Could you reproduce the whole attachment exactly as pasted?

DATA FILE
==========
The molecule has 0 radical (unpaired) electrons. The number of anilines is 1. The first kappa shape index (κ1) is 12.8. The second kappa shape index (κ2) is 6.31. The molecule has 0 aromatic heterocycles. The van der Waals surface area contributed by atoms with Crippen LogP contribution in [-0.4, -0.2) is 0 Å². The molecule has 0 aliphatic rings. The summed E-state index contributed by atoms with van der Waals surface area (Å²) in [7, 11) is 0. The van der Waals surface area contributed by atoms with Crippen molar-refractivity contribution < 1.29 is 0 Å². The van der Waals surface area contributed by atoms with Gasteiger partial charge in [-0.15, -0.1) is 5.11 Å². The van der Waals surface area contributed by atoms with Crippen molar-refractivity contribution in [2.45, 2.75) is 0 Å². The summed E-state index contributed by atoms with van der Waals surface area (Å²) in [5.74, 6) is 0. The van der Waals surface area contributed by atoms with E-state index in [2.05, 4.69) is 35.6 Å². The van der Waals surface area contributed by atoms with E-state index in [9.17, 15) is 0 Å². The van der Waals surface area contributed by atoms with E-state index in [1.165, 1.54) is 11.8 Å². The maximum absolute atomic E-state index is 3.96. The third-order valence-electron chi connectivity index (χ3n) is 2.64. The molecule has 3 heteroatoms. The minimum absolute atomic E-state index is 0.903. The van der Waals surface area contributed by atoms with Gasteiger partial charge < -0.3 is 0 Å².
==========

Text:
The molecule has 0 radical (unpaired) electrons. The number of anilines is 1. The first kappa shape index (κ1) is 12.8. The second kappa shape index (κ2) is 6.31. The molecule has 0 aromatic heterocycles. The van der Waals surface area contributed by atoms with Crippen LogP contribution in [-0.4, -0.2) is 0 Å². The molecule has 0 aliphatic rings. The summed E-state index contributed by atoms with van der Waals surface area (Å²) in [7, 11) is 0. The van der Waals surface area contributed by atoms with Crippen molar-refractivity contribution < 1.29 is 0 Å². The van der Waals surface area contributed by atoms with Gasteiger partial charge in [-0.15, -0.1) is 5.11 Å². The van der Waals surface area contributed by atoms with Crippen molar-refractivity contribution in [2.45, 2.75) is 0 Å². The summed E-state index contributed by atoms with van der Waals surface area (Å²) in [5.74, 6) is 0. The van der Waals surface area contributed by atoms with E-state index in [2.05, 4.69) is 35.6 Å². The van der Waals surface area contributed by atoms with E-state index in [9.17, 15) is 0 Å². The van der Waals surface area contributed by atoms with E-state index in [1.165, 1.54) is 11.8 Å². The maximum absolute atomic E-state index is 3.96. The third-order valence-electron chi connectivity index (χ3n) is 2.64. The molecule has 3 heteroatoms. The minimum absolute atomic E-state index is 0.903. The van der Waals surface area contributed by atoms with Gasteiger partial charge < -0.3 is 0 Å².